Recently, whilst out hunting, I discussed these fond memories among other things with a pal who had joined the field for the day—as it happens, this chum I credit with getting me back into hunting after a regrettable interlude. The chase, of course, effects a tremendous thirst, which in my view is only properly satiated by old English ale. Fortunately, that day’s hunt took place a stone’s throw from my favourite brewery: the Chiltern Brewery.
I’m a traditionalist in all things, and that includes my beer preferences. Fortunately, the Chiltern Brewery specialises in traditional ale brewed using traditional methods. You will find none of that inexplicably popular, urine-coloured, over-hopped, carbonated, sour, American-style, hipster battery-acid at the Chiltern Brewery. Rather, this family-run business excels in brewing rich, malty, lightly hopped, old ales that one could well imagine being served in pewter mugs at the 111th birthday party of Bilbo Baggins.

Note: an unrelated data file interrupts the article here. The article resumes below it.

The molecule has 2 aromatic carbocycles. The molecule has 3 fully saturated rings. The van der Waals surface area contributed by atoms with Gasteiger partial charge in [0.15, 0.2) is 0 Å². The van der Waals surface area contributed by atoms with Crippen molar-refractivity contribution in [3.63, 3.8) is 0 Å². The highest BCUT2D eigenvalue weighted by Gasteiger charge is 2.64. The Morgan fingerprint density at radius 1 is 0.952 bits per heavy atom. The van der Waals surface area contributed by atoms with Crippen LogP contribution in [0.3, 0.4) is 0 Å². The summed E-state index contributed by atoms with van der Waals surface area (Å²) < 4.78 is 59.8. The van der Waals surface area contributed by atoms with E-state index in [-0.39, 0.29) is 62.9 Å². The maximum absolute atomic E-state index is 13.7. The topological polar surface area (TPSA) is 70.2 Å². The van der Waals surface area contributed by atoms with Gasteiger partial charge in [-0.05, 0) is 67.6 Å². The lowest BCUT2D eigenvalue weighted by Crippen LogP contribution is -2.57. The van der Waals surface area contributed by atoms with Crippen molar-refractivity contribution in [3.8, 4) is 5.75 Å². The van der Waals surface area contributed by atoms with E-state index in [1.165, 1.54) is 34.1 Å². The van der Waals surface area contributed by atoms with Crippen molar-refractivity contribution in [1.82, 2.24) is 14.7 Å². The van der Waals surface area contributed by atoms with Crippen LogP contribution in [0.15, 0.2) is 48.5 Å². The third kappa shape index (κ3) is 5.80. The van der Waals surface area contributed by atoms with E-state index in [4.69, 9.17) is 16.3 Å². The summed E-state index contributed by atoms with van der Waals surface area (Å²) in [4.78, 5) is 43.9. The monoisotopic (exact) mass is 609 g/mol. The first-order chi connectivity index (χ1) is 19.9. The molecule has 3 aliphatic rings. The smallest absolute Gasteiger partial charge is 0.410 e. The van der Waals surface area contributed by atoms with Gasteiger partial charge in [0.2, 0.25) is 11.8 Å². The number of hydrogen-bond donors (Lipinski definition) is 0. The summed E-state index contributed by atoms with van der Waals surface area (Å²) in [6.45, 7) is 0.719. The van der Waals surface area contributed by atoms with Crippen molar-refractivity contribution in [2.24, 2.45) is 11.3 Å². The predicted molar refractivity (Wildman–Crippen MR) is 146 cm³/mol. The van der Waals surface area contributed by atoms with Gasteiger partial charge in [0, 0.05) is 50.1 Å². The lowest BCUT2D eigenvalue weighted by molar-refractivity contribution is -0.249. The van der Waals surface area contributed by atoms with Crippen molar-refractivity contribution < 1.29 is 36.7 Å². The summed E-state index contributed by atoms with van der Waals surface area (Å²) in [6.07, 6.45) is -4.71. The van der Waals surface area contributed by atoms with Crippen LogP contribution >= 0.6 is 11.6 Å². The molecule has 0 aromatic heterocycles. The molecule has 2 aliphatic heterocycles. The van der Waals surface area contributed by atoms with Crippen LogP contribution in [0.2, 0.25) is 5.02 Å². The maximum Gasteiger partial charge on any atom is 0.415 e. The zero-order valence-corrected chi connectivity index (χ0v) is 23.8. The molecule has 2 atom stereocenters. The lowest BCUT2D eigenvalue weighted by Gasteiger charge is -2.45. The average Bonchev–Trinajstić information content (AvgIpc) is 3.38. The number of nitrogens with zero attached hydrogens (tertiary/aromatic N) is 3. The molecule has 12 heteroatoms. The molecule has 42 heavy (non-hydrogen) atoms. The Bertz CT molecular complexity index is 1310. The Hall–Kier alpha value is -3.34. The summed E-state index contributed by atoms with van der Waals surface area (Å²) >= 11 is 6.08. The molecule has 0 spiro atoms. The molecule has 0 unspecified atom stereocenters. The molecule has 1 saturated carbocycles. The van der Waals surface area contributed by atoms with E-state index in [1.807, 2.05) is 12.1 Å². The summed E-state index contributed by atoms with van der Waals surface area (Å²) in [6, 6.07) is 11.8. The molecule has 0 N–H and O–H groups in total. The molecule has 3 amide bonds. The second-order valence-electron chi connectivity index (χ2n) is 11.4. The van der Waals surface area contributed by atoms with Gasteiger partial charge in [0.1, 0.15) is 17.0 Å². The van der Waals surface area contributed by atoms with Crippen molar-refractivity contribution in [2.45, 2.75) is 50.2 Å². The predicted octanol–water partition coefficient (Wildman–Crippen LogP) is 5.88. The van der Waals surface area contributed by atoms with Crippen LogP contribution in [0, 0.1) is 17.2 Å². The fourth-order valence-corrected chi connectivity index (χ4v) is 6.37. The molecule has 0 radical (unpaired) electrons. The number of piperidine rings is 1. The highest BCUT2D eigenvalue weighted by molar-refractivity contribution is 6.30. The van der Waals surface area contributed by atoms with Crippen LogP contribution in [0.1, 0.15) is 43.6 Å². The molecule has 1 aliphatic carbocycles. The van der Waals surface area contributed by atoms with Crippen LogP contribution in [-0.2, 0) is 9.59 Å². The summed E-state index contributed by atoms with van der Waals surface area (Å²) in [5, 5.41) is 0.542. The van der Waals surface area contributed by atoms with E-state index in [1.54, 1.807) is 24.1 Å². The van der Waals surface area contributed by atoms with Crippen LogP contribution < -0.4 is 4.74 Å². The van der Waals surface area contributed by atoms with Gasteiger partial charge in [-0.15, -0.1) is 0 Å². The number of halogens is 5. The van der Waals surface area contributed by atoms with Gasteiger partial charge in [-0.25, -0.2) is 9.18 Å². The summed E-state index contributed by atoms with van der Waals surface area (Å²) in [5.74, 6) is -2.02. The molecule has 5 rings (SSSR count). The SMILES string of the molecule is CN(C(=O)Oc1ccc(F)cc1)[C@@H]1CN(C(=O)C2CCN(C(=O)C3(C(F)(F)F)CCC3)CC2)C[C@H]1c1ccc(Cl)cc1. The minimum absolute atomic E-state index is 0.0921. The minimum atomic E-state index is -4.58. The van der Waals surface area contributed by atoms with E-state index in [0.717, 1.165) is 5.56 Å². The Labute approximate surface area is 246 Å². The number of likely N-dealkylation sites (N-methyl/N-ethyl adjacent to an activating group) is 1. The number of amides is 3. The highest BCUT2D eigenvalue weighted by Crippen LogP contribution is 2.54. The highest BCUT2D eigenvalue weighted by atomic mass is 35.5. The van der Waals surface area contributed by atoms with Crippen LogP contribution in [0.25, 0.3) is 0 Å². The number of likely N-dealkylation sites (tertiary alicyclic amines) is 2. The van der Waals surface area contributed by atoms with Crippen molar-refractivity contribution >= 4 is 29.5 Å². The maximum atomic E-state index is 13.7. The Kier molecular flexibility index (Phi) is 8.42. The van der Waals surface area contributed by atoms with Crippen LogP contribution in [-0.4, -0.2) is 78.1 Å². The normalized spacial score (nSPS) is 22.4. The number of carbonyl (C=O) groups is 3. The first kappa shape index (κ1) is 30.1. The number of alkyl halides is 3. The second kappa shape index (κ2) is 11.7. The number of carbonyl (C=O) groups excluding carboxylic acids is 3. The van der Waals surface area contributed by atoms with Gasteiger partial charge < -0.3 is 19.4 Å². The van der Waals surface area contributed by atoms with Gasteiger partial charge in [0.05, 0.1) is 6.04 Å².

Located on a working farm in the heart of the Chilterns, the brewery was founded in 1980 by Richard and Lesley Jenkinson, and is now run by their sons, George and Tom. According to the family, the brewery was founded ‘to produce natural, wholesome beers using the best, class A malt and hops sourced in England,’ adding that they opt for ‘age-old methods’ by which their ‘beers are brewed with skill, passion, and integrity.’
Certainly, their most popular beer is their traditional ale, Beechwood Best Bitter. This was their first ale, and the recipe hasn’t changed in forty years: Maris Otter and Crystal malts that give it its amber colour and nutty base, as well as Challenger, Fuggles and Goldings hops, creating a delightful toffee aroma with a fruity finish. The Monument Pale Ale, combining honeyed malts with the light citrus of British Cascade hops, makes for an excellent summer session beer. My favourite of those available in the bottle, however, is the Three Hundreds Dark Old Ale, a truly satisfying, rich, heavy beer with a long, pleasing finish.